Unfortunately, this was where the snow ended. As the bright red train pulled into the very, very green village, we found ourselves looking up at drag lifts that would usually carry people up to the next cable car, swinging in the wind as cows with bells munched beneath them on the fresh spring grass. Thankfully, in the station underpass we found a phone number, and in no time at all, a minibus arrived to take us to the Luftseilbahn lift.
From here, we felt like we were the only people on the mountain—carving down some of the widest pistes I’ve ever been on, before catching a couple of lifts up to Pez Ault at 2,833m, and then ripping down the 1,000m descent to Caischavedra. Normally, a blue or a black would extend the run for a further 600 vertical metres down to Disentis. But not this late in the season.
I did a quick tot up of timing, and realised if we waited for the next cable car down, we were going to miss our train back to Andermatt. Thankfully, the accommodating lifty sent us down early—as long as I promised not to tell anyone (oops!) and we arrived just as the Glacier Express pulled in. We sat among a large group of Japanese tourists making the journey from St. Moritz to Zermatt—a reminder that there’s more to these mountains than just the skiing.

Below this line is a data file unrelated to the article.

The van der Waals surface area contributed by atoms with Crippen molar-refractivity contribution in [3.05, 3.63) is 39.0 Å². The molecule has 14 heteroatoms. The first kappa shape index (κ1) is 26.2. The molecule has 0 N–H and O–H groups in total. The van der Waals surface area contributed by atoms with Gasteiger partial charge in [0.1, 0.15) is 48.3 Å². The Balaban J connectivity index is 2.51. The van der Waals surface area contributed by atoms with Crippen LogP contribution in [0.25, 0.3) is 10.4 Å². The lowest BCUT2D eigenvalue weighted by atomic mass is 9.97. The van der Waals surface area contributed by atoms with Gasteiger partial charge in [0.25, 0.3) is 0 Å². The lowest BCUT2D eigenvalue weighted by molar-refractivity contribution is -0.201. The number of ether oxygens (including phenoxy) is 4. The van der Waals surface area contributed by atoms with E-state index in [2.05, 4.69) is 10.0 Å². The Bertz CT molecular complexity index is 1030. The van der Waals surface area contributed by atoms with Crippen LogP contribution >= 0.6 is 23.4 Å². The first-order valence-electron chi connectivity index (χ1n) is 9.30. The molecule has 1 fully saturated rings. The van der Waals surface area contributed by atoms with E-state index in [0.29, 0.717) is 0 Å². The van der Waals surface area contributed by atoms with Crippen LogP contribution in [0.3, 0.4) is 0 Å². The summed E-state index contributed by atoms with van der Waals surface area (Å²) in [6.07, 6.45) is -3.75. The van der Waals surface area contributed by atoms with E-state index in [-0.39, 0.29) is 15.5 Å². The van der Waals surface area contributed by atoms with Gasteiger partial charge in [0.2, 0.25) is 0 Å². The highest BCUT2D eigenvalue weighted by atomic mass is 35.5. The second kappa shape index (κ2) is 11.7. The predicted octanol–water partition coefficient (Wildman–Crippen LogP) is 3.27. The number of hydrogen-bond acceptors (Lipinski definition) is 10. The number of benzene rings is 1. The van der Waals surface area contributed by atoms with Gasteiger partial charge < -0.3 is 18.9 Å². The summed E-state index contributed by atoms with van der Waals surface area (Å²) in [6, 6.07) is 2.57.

As we cruised back along the green valley, however, looking up at the snow covered peaks we’d been ripping down just hours before, we counted ourselves lucky. To have had that, plus powder, at this time of year, in a poor snow season, really was something special.
I will almost certainly never have the kind of money Samih Sawiris and Vail Resorts have available to them. But if I did, I can see why I’d want to pour it into a place like this.
Where to stay
Pete and his family stayed as guests of the luxurious Chedi Hotel Andermatt. It boasts the longest hotel pool in Switzerland, a fantastic cocktail bar, and excellent restaurants in a downtown location close to the train station. Rooms start at £680 - which includes breakfast and access to the spa facilities.
By train - Local trains run regularly from Zurich, which you can reach from the UK via a change at Paris. London to Andermatt takes around 11 hours. For more details see seat61.com or book at trainline.com.
By plane – The nearest international airport is Zurich, a 1hr 30m drive. It's served by airlines, including Swiss, Helvetic Airways, EasyJet and British Airways.
By car – Andermatt is a 9-hour drive from Calais.
For more information, visit andermatt.ch